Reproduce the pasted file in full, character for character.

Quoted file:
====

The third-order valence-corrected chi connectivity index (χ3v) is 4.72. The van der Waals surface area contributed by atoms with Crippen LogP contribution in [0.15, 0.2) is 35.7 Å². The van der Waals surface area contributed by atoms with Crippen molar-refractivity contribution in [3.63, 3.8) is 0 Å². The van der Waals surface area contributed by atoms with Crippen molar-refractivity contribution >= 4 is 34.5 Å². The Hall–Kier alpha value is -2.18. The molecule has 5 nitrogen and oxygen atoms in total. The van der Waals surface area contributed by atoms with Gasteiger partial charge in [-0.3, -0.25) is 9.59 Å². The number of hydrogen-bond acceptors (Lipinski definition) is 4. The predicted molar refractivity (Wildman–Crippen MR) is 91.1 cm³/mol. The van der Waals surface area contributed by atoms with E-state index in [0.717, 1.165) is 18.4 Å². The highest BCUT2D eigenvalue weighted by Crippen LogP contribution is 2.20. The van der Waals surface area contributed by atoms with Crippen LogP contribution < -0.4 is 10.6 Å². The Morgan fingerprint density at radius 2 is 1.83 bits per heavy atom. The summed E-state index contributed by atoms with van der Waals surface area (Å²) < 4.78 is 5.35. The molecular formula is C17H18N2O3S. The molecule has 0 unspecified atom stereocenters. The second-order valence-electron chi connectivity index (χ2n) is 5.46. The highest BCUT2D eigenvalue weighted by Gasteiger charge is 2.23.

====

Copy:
The third-order valence-corrected chi connectivity index (χ3v) is 4.72. The van der Waals surface area contributed by atoms with Crippen LogP contribution in [0.15, 0.2) is 35.7 Å². The van der Waals surface area contributed by atoms with Crippen molar-refractivity contribution in [3.63, 3.8) is 0 Å². The van der Waals surface area contributed by atoms with Crippen molar-refractivity contribution >= 4 is 34.5 Å². The Hall–Kier alpha value is -2.18. The molecule has 5 nitrogen and oxygen atoms in total. The van der Waals surface area contributed by atoms with Gasteiger partial charge in [-0.3, -0.25) is 9.59 Å². The number of hydrogen-bond acceptors (Lipinski definition) is 4. The predicted molar refractivity (Wildman–Crippen MR) is 91.1 cm³/mol. The van der Waals surface area contributed by atoms with E-state index in [0.717, 1.165) is 18.4 Å². The highest BCUT2D eigenvalue weighted by Crippen LogP contribution is 2.20. The van der Waals surface area contributed by atoms with Crippen LogP contribution < -0.4 is 10.6 Å². The Morgan fingerprint density at radius 2 is 1.83 bits per heavy atom. The summed E-state index contributed by atoms with van der Waals surface area (Å²) < 4.78 is 5.35. The molecular formula is C17H18N2O3S. The molecule has 0 unspecified atom stereocenters. The second-order valence-electron chi connectivity index (χ2n) is 5.46. The highest BCUT2D eigenvalue weighted by Gasteiger charge is 2.23.